Computational Surveillance of Microbial Water Quality With Online Flow Cytometry
Frontiers in Water
Automated flow cytometry (FCM) adapted to real-time quality surveillance provides high-temporal-resolution data about the microbial communities in a water system. The cell concentration calculated from FCM measurements indicates sudden increases in the number of bacteria, but can fluctuate significantly due to man-made and natural dynamics; it can thus obscure the presence of microbial anomalies. Cytometric fingerprinting tools enable a detailed analysis of the aquatic microbial communities,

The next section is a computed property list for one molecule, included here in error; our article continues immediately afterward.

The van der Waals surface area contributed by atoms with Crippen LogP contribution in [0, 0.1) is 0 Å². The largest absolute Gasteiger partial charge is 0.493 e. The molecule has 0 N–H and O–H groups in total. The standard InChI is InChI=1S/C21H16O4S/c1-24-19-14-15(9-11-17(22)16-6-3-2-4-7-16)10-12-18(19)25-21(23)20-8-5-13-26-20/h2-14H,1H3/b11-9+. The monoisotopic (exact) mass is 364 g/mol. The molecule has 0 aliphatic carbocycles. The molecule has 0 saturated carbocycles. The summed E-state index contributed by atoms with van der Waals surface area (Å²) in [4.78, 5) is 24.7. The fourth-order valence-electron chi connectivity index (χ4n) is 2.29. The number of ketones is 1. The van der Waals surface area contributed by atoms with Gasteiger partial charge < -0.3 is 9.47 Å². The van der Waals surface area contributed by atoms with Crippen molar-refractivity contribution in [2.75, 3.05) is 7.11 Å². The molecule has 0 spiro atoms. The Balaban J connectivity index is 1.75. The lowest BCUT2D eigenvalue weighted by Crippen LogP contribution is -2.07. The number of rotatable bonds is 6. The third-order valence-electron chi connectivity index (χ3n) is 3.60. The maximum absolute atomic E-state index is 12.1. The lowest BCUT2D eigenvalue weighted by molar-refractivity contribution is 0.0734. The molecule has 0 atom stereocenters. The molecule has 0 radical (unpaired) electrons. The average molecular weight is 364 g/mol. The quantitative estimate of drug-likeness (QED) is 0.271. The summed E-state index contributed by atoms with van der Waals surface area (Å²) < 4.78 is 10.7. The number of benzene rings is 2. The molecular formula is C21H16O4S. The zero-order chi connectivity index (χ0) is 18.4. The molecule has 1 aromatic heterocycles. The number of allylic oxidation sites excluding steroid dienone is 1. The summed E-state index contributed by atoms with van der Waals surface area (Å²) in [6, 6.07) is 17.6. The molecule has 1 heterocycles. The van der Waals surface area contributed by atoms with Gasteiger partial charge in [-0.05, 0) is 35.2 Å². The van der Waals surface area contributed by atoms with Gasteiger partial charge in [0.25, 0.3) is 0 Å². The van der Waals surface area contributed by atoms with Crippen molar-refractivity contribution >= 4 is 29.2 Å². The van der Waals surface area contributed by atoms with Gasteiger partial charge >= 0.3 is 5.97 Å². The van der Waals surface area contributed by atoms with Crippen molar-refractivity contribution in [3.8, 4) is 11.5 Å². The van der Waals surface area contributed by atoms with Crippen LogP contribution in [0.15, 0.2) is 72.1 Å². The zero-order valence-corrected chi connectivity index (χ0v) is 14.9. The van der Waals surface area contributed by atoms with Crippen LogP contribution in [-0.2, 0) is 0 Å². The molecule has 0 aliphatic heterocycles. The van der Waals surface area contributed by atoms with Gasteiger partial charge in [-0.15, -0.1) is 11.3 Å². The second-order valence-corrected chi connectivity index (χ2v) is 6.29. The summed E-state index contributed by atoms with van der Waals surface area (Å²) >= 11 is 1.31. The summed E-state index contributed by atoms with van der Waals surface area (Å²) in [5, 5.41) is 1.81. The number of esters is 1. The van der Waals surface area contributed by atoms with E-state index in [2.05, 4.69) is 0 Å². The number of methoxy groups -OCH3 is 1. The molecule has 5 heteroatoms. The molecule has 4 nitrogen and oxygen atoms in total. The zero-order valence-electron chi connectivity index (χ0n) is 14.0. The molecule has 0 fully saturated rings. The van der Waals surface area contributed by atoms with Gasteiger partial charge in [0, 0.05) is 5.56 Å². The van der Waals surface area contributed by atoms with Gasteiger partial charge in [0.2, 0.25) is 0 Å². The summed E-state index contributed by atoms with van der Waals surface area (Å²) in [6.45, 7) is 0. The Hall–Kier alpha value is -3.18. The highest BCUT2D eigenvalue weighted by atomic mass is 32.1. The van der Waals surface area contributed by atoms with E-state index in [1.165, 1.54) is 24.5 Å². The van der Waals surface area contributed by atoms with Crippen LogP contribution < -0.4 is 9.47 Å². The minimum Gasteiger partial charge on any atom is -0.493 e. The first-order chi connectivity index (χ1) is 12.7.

... ial communities, and could distinguish between normal and abnormal community changes. However, the vast majority of current cytometric fingerprinting tools use offline statistical computations which cannot detect anomalies immediately. Here, we present a computational model, entitled Microbial Community Change Detection (MCCD), which transforms microbial community characteristics into an online process control signal (herein called outlier score) that remains close to zero if the microbial community remains stable and increases with fluctuations in the community. The model is based on fingerprints and distance-based outlier calculations. We tested it in silico and in vitro by simulating acute contaminations to real-world water systems with large inherent microbial fluctuations. We showed that the outlier score was robust against these dynamic variations, while reliably detecting intentional contaminations. This model can be used with automated FCM to quickly detect potential microbiological contamination, and this especially when the time between treatment and distribution is very short.